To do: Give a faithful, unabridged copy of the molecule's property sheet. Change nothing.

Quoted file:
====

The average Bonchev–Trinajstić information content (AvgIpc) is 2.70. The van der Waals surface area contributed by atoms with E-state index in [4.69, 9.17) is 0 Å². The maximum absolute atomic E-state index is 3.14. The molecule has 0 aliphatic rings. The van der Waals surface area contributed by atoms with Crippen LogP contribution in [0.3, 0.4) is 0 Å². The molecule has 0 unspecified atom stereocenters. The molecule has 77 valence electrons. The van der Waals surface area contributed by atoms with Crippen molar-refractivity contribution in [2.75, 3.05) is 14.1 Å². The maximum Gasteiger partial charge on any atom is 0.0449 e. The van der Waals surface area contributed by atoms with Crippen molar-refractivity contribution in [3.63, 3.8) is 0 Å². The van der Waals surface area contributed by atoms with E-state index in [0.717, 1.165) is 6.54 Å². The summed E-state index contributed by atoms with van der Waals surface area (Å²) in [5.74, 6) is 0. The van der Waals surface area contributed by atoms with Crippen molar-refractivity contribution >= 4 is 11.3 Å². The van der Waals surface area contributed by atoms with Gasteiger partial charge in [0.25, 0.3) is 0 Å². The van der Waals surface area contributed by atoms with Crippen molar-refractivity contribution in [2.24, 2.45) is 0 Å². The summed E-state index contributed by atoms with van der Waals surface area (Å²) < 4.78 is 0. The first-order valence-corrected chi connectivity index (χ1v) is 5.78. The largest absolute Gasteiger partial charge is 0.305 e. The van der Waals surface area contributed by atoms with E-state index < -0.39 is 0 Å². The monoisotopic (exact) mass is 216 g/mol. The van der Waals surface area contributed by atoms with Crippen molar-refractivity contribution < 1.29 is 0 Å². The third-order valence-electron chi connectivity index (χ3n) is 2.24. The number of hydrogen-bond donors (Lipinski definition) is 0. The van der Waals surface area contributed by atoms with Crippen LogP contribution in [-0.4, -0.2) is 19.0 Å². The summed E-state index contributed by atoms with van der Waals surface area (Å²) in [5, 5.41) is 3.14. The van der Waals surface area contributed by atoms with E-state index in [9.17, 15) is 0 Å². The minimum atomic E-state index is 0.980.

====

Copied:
The average Bonchev–Trinajstić information content (AvgIpc) is 2.70. The van der Waals surface area contributed by atoms with E-state index in [4.69, 9.17) is 0 Å². The maximum absolute atomic E-state index is 3.14. The molecule has 0 aliphatic rings. The van der Waals surface area contributed by atoms with Crippen LogP contribution in [0.3, 0.4) is 0 Å². The molecule has 0 unspecified atom stereocenters. The molecule has 77 valence electrons. The van der Waals surface area contributed by atoms with Crippen molar-refractivity contribution in [2.75, 3.05) is 14.1 Å². The maximum Gasteiger partial charge on any atom is 0.0449 e. The van der Waals surface area contributed by atoms with Crippen molar-refractivity contribution in [3.63, 3.8) is 0 Å². The van der Waals surface area contributed by atoms with E-state index in [0.717, 1.165) is 6.54 Å². The summed E-state index contributed by atoms with van der Waals surface area (Å²) in [5.74, 6) is 0. The van der Waals surface area contributed by atoms with Crippen molar-refractivity contribution >= 4 is 11.3 Å². The van der Waals surface area contributed by atoms with Gasteiger partial charge in [0.25, 0.3) is 0 Å². The van der Waals surface area contributed by atoms with Crippen molar-refractivity contribution in [2.24, 2.45) is 0 Å². The summed E-state index contributed by atoms with van der Waals surface area (Å²) < 4.78 is 0. The first-order valence-corrected chi connectivity index (χ1v) is 5.78. The largest absolute Gasteiger partial charge is 0.305 e. The van der Waals surface area contributed by atoms with E-state index < -0.39 is 0 Å². The monoisotopic (exact) mass is 216 g/mol. The van der Waals surface area contributed by atoms with Crippen molar-refractivity contribution < 1.29 is 0 Å². The third-order valence-electron chi connectivity index (χ3n) is 2.24. The number of hydrogen-bond donors (Lipinski definition) is 0. The van der Waals surface area contributed by atoms with Crippen LogP contribution in [-0.4, -0.2) is 19.0 Å². The summed E-state index contributed by atoms with van der Waals surface area (Å²) in [5, 5.41) is 3.14. The van der Waals surface area contributed by atoms with E-state index in [9.17, 15) is 0 Å². The minimum atomic E-state index is 0.980.